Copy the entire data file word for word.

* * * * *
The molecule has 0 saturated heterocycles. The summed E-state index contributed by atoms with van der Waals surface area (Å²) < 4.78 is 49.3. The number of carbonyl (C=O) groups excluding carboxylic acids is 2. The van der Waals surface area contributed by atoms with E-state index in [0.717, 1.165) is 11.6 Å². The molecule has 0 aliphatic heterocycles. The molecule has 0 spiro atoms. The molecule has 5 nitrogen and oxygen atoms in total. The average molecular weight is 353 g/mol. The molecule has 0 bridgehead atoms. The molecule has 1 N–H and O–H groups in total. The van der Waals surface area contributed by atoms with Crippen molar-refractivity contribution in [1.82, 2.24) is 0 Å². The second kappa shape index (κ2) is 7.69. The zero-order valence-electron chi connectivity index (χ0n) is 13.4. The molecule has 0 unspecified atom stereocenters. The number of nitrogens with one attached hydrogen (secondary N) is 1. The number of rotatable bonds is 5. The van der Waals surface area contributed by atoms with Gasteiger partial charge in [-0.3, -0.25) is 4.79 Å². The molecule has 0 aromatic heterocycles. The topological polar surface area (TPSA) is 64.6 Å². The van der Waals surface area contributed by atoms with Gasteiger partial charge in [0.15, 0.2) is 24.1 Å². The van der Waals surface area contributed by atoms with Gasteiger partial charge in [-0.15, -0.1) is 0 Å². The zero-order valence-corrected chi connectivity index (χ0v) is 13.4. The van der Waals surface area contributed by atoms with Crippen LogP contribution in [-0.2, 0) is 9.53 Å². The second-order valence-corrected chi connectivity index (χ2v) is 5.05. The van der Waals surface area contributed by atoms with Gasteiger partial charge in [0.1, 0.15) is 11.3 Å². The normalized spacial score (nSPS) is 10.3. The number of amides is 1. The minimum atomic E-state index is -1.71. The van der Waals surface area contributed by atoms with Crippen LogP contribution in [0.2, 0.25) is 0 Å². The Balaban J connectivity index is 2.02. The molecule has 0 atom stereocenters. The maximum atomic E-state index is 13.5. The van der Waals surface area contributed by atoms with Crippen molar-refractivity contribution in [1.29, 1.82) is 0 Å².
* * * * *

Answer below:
The molecule has 0 saturated heterocycles. The summed E-state index contributed by atoms with van der Waals surface area (Å²) < 4.78 is 49.3. The number of carbonyl (C=O) groups excluding carboxylic acids is 2. The van der Waals surface area contributed by atoms with E-state index in [0.717, 1.165) is 11.6 Å². The molecule has 0 aliphatic heterocycles. The molecule has 0 spiro atoms. The molecule has 5 nitrogen and oxygen atoms in total. The average molecular weight is 353 g/mol. The molecule has 0 bridgehead atoms. The molecule has 1 N–H and O–H groups in total. The van der Waals surface area contributed by atoms with Crippen molar-refractivity contribution in [1.82, 2.24) is 0 Å². The second kappa shape index (κ2) is 7.69. The zero-order valence-electron chi connectivity index (χ0n) is 13.4. The molecule has 0 unspecified atom stereocenters. The number of nitrogens with one attached hydrogen (secondary N) is 1. The number of rotatable bonds is 5. The van der Waals surface area contributed by atoms with Gasteiger partial charge in [-0.3, -0.25) is 4.79 Å². The molecule has 0 aromatic heterocycles. The topological polar surface area (TPSA) is 64.6 Å². The van der Waals surface area contributed by atoms with Gasteiger partial charge in [0.15, 0.2) is 24.1 Å². The van der Waals surface area contributed by atoms with Gasteiger partial charge in [-0.15, -0.1) is 0 Å². The zero-order valence-corrected chi connectivity index (χ0v) is 13.4. The van der Waals surface area contributed by atoms with Crippen LogP contribution in [-0.2, 0) is 9.53 Å². The second-order valence-corrected chi connectivity index (χ2v) is 5.05. The van der Waals surface area contributed by atoms with Gasteiger partial charge in [0.1, 0.15) is 11.3 Å². The normalized spacial score (nSPS) is 10.3. The number of amides is 1. The minimum atomic E-state index is -1.71. The van der Waals surface area contributed by atoms with Crippen LogP contribution in [0.2, 0.25) is 0 Å². The Balaban J connectivity index is 2.02. The molecule has 0 atom stereocenters. The maximum atomic E-state index is 13.5. The van der Waals surface area contributed by atoms with Crippen molar-refractivity contribution in [1.29, 1.82) is 0 Å².